I've been recently looking through the WeFly 247 DVD from Microsoft (this link is for ordering the kit in Australia). The DVD contains a whole heap of useful demos of the various .NET 2.0 functions (and optionally ships with the Visual Studio beta 2).
Among the most interesting things I've seen (so far) was the Visual Studio tools for Office (I've mentioned this previously) and the overview of .NET 2.0 itself, with the demo of some of the cool features in Visual Studio Team System.
The DVD itself contains a heap of other stuff, but I think the most interesting thing was the use of Producer for Powerpoint. This is a really cool (and free) utility that lets you record voice overs and video captures for powerpoint presentations that really makes powerpoint come alive as an online webcast tool. Producer can be obtained here.
I've been playing around with smart clients recently, trying to evaluate the best way to make them work under .NET 2.0.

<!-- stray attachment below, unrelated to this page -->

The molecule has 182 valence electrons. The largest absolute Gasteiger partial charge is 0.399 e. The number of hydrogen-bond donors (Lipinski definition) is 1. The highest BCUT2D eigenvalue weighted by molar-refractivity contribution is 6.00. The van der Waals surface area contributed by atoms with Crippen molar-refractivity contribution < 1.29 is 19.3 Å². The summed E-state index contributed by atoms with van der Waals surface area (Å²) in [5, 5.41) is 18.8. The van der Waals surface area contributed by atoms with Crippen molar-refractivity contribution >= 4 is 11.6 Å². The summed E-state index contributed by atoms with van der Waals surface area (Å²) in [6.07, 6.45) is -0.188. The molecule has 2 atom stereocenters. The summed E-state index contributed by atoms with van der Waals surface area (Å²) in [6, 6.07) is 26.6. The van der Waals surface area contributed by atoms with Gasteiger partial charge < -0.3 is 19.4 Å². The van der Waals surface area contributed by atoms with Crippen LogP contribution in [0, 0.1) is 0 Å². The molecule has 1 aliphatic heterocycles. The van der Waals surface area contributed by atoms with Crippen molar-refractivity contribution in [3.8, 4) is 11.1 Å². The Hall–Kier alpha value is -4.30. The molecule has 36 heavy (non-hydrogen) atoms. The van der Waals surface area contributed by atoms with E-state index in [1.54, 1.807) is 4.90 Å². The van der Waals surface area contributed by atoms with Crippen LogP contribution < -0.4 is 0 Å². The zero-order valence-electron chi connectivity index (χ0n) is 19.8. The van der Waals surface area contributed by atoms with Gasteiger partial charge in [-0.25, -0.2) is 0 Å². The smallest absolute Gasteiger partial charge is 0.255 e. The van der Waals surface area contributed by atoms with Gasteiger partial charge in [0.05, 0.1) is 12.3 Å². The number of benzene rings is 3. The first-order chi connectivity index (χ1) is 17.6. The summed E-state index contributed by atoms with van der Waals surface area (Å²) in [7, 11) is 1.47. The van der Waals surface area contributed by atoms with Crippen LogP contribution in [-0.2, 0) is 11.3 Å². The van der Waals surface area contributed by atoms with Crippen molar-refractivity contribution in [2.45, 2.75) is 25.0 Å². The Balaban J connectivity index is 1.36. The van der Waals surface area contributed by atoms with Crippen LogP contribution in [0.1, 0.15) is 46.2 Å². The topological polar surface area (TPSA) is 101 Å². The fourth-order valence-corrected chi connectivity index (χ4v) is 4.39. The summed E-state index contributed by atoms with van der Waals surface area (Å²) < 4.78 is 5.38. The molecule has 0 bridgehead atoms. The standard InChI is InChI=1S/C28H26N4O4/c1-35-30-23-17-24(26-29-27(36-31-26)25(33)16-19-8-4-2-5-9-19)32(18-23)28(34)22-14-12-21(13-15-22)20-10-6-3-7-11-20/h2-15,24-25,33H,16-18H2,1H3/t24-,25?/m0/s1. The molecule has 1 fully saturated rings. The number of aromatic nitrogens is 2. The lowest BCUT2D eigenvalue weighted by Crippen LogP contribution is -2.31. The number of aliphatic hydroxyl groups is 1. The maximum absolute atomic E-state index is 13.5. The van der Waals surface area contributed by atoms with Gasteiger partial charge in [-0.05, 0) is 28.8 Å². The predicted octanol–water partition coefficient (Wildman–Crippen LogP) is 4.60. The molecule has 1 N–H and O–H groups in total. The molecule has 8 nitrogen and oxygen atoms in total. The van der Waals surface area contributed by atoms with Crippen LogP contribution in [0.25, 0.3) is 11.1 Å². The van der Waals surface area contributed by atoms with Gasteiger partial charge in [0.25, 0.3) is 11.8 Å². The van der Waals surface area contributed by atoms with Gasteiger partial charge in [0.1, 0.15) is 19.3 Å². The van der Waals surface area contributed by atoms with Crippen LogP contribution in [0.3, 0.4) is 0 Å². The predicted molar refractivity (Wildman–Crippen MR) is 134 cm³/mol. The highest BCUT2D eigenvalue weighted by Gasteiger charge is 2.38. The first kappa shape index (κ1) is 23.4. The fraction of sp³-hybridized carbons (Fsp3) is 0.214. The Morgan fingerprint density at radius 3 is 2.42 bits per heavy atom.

After figuring it out I then ran across an article on the fabulous codeproject web site that describes how to put together a smart client that utilises a SOA to get data from a .NET 1.1 web services back end.
It's a good read, well written and explains the concepts involved really well. If you're a novice go and have a look.
I've been playing with VSTO in VS2005 beta 2 today and I can't help but say how impressed I am with the integration capabilities and how easy it is to use.
I've always thought office integration was a bit "mickey mouse", but the new version has opened my eyes to lots of possibilities and ways to make things so much simpler for end users that I'm actually quite excited about it.
Last week I was travelling for work to a smaller market where we are establishing a presence. During the week we presented at a "user group" style meeting along with 4 other application vendors, most of whom are local and most of whom have been around for many years.
We are definitely the foreign outsider company, and are seen as somewhat of a threat, especially with some of the recent wins we've had.
For a change, I was able to stand back during the presentations instead of being up front, and it gave me a chance to put some perspective on how we (as a company) compared to the others. What I saw, and what amused me most was the way the other vendors either apologised for not being as advanced as they should have been and how they were working hard to catch up, or the approach that "you can't trust" the newcomers since they "don't know the market as well as we do".